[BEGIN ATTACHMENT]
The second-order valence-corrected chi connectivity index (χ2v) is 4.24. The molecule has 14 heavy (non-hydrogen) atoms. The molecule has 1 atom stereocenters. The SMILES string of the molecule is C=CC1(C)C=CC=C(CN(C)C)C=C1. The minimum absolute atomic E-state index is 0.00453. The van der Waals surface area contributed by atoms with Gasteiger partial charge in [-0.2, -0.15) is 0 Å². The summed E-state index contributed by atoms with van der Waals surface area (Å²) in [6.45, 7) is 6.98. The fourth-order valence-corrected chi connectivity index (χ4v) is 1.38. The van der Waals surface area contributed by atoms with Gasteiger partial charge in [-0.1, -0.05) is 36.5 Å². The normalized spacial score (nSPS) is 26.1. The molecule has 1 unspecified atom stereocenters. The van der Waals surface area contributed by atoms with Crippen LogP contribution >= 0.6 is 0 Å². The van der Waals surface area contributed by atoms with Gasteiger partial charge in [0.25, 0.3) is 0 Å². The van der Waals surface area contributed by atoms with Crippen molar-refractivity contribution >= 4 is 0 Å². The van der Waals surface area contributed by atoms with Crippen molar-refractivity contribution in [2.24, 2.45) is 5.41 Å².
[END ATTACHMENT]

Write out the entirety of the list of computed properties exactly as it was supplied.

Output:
The second-order valence-corrected chi connectivity index (χ2v) is 4.24. The molecule has 14 heavy (non-hydrogen) atoms. The molecule has 1 atom stereocenters. The SMILES string of the molecule is C=CC1(C)C=CC=C(CN(C)C)C=C1. The minimum absolute atomic E-state index is 0.00453. The van der Waals surface area contributed by atoms with Gasteiger partial charge in [-0.2, -0.15) is 0 Å². The summed E-state index contributed by atoms with van der Waals surface area (Å²) in [6.45, 7) is 6.98. The fourth-order valence-corrected chi connectivity index (χ4v) is 1.38. The van der Waals surface area contributed by atoms with Gasteiger partial charge in [-0.1, -0.05) is 36.5 Å². The normalized spacial score (nSPS) is 26.1. The molecule has 1 unspecified atom stereocenters. The van der Waals surface area contributed by atoms with Crippen LogP contribution >= 0.6 is 0 Å². The van der Waals surface area contributed by atoms with Gasteiger partial charge in [0.25, 0.3) is 0 Å². The van der Waals surface area contributed by atoms with Crippen molar-refractivity contribution >= 4 is 0 Å². The van der Waals surface area contributed by atoms with Crippen molar-refractivity contribution in [2.24, 2.45) is 5.41 Å².